complete bias and ignorance - - once again - - IMNHO. The real truth is that
a well educated & well rounded network engineer will use MS for its
strengths and open source solutions where it can be best utilized. MS has
some really good stuff, but then I run a dozen FreeBSD & CentOS servers
along with 1 MS2003 server. I think that bridging-vs-routing ought to fall
amongst those same lines - - choose the one that fits and use it knowing
that you may need to change your ways down the road depending on network
size/sub count and manageability.

 

 

Education and understanding is vital in any business. Open eyes and an
ability/willingness to see another's view point is just as important. If you
are going to try to help someone or steer someone in any direction - - you
better stand in their shoes, examine what it is that will be of the most use
to them and most beneficial for them and THEIR network. The "route or die"
theme is not always right, but it's not the Devil either. If you are going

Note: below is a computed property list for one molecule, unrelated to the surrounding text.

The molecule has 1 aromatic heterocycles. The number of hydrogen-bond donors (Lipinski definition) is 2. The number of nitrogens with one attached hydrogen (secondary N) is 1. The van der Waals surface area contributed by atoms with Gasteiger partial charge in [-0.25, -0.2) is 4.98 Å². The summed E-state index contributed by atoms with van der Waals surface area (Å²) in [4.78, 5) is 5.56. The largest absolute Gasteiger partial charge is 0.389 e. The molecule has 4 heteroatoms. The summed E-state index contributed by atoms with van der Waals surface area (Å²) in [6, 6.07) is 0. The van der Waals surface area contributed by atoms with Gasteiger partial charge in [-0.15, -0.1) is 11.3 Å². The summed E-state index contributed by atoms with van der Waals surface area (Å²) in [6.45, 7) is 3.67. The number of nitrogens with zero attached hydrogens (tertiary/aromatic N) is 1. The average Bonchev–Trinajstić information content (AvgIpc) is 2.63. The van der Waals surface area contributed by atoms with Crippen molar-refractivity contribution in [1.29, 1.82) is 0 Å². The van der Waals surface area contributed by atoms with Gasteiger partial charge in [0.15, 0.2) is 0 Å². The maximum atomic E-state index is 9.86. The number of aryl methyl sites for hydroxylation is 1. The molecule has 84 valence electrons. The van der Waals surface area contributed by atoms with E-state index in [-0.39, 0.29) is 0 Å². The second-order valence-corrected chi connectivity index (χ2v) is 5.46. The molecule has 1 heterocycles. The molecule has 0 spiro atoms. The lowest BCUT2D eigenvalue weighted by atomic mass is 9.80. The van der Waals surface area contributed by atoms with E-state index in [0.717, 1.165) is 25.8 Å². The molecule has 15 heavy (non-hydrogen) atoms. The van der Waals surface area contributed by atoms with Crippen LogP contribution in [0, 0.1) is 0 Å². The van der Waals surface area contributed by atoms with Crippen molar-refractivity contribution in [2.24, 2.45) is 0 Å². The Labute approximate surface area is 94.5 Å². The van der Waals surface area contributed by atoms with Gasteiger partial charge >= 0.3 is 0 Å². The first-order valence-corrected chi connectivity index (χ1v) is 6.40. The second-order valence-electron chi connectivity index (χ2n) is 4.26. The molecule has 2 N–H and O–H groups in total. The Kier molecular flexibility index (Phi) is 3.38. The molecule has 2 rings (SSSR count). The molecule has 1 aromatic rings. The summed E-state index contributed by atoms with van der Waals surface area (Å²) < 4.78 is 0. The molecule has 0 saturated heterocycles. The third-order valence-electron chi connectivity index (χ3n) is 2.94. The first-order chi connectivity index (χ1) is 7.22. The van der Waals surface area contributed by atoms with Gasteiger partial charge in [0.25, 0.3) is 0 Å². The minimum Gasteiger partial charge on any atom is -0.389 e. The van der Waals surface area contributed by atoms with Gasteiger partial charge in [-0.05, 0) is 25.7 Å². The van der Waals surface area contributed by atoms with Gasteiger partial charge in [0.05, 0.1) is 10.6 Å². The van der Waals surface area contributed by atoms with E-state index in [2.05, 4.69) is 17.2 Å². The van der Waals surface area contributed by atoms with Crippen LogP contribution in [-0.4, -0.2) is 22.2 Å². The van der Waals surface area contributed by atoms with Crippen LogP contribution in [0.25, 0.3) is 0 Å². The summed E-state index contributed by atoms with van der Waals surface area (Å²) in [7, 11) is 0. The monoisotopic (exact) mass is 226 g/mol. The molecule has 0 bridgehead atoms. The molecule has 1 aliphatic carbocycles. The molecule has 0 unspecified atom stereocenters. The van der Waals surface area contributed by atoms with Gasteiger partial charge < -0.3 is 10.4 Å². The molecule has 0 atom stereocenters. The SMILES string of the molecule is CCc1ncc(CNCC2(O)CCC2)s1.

to be a help to a fellow WISP - - ck out his knowledge and don't lead him
into something that is overkill, terrible complex and don't add a bunch of
unneeded crap on his network that he can't manage. If his network runs today
and he can manage it then take one small step at a time with EDUCATION being
at the forefront of the process. I would hate to be the one who dealt "pure
misery" to a man (and his clients) in the name of friendship by leading him
where he didn't absolutely need to be because I am a routing idiot and have
a bias to such actions. 

 

SUMMARY: USE THE SHOE THAT FITS - ONE SIZE DOES NOT FIT ALL - EVER!

 

 

The saga of 

Mac Dearman

 

-----Original Message-----
From: [EMAIL PROTECTED] [mailto:[EMAIL PROTECTED] On